Special Education at D209 is interesting because we belong to the PAEC Special Education Collective. Over 200 Proviso high school students receive services at PAEC. I am very proud of the inclusion efforts that D209 has made over the last four years. Co-Taught classes that promote mainstreaming of students with IEPs have quadrupled during our tenure on the board. As far as the achievement gap is concerned, Proviso High Schools are in a unique situation. The traditional achievement gap in America is correlated with racial inequity. At D209 this is not the case. The achievement gap is an inter-school dynamic where the students at PMSA achieve significantly higher test scores than the students at Proviso East and West. We have taken tremendous measures to direct resources towards closing this gap. Examples of these efforts include redistributing teachers to support the standard of care wherein there is a 25-1 student to teacher ratio at East and West as opposed to the 30-1 ratio at PMSA; the establishment of Parent Centers staffed by Parent Coordinators at East and West to empower and engage parents in their students' education; the addition of Instructional Coaches and Interventionists at East and West; the establishment of Freshman Academies at East and West; the implementation of Transformation Plans at East and West that are completely revamping the curriculum to Competency Based and Mastery Learning where students learn at their own pace and are held to national standards of completion; the establishment of Career Academies at East and West; and the addition of Extended Learning Opportunities for Students where students have time to meet with their own teachers to receive targeted tutoring, help with their homework, credit recovery and acceleration; and increased AP offerings at East and West.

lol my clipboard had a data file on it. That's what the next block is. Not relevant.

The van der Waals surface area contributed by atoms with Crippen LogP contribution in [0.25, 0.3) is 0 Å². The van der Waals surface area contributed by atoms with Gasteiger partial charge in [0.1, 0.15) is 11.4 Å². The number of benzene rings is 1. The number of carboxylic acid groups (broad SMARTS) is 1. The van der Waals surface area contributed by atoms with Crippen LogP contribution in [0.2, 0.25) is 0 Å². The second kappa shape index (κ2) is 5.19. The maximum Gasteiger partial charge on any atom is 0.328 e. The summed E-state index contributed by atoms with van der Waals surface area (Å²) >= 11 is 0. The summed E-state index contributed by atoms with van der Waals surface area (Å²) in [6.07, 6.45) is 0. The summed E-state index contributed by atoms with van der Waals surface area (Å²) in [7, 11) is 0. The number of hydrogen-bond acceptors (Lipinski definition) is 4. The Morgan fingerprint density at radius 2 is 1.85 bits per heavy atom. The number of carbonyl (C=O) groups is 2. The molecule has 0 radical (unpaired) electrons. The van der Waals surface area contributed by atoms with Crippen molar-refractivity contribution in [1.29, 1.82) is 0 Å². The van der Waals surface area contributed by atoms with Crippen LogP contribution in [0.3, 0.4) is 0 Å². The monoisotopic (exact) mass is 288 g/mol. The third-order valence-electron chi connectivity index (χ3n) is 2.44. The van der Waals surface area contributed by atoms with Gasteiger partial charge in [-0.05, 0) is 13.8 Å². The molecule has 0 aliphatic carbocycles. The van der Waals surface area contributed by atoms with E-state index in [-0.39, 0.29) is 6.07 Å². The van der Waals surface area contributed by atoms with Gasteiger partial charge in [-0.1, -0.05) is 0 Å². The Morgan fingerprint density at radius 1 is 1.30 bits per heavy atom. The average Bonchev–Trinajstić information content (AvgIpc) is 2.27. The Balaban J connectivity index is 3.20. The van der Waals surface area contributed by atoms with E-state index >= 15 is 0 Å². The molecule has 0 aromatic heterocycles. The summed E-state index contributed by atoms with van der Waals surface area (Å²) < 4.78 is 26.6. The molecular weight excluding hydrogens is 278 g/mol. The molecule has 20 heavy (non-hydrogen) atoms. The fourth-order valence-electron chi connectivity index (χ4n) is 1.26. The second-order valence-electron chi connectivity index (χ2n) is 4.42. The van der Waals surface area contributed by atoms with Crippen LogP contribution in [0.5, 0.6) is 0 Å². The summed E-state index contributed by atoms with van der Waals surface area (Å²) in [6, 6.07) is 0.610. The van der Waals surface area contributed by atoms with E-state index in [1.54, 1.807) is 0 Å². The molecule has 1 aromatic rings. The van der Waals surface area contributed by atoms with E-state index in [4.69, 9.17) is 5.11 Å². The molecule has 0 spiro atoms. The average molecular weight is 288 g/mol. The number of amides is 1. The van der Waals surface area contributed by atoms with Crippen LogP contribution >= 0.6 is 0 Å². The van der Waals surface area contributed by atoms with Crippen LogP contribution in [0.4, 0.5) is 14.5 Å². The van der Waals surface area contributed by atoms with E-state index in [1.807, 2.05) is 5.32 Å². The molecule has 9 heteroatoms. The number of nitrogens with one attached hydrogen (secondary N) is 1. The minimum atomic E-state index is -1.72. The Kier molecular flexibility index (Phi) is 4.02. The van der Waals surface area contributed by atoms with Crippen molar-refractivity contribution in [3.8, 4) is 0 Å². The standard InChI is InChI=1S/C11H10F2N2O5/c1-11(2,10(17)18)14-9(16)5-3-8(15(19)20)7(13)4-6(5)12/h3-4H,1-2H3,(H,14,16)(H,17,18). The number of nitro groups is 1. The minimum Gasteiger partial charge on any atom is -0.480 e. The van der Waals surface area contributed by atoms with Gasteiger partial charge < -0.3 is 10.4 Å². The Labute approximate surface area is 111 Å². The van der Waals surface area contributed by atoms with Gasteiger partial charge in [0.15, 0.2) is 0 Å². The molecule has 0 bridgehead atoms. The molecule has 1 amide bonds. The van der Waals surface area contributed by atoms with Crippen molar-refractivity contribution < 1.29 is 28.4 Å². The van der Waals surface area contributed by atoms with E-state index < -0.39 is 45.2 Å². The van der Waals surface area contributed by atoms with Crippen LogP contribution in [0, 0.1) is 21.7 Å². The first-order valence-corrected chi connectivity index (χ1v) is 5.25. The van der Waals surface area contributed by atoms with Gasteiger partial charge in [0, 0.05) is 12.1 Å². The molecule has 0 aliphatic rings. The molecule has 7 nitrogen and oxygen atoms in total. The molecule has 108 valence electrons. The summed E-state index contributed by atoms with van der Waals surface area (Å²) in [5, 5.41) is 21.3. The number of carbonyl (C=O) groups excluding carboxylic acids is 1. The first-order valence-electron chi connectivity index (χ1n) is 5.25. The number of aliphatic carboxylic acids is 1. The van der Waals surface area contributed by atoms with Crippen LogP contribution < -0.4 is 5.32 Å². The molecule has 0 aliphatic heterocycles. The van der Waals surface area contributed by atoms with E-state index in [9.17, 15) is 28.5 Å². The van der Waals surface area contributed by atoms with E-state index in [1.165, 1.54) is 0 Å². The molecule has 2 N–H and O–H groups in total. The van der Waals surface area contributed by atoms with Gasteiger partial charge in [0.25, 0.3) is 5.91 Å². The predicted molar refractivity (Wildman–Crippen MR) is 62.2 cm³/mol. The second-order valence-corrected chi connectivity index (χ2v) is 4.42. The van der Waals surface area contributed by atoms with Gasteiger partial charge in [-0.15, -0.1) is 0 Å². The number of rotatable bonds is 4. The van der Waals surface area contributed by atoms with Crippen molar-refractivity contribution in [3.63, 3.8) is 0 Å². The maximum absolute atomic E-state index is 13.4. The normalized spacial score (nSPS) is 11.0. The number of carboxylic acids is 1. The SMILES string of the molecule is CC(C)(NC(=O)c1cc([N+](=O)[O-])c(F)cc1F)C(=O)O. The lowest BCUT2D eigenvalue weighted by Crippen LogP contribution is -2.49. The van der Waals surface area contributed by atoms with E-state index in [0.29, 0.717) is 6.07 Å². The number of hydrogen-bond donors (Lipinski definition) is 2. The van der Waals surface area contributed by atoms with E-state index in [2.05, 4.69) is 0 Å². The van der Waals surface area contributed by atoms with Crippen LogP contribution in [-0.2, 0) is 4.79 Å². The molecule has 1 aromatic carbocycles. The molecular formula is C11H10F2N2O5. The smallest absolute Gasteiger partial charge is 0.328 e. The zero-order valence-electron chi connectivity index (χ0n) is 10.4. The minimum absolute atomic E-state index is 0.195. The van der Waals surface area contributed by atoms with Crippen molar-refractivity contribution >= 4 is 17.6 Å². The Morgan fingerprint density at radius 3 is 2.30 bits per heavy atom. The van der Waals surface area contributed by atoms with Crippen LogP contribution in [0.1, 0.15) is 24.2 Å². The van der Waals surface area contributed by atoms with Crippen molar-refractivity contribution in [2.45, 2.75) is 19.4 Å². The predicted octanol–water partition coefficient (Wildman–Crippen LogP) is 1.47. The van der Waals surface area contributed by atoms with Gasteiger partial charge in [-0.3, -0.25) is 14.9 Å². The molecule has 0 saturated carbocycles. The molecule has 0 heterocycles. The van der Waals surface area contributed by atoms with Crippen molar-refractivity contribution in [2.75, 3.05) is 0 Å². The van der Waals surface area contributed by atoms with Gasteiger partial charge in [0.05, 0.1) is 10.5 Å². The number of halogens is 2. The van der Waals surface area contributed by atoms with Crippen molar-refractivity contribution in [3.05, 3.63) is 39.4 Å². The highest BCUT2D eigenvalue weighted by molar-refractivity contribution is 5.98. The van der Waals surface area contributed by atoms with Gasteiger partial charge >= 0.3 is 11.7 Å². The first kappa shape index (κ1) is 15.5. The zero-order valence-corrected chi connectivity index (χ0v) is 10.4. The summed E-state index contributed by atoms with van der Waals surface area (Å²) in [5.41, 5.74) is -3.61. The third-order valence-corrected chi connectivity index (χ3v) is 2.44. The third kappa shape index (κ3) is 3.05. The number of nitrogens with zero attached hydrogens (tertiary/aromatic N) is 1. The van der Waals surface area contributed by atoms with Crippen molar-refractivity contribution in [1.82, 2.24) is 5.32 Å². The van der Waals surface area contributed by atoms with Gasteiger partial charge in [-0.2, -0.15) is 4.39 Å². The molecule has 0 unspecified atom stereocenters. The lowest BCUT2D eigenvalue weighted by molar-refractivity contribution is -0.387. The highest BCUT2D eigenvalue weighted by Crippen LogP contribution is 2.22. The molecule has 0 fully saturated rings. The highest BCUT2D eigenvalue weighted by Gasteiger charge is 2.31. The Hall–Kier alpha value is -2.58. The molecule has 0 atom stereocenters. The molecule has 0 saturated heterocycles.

8. What have been your most useful sources of information about secondary education? Have you found any research to be particularly informative?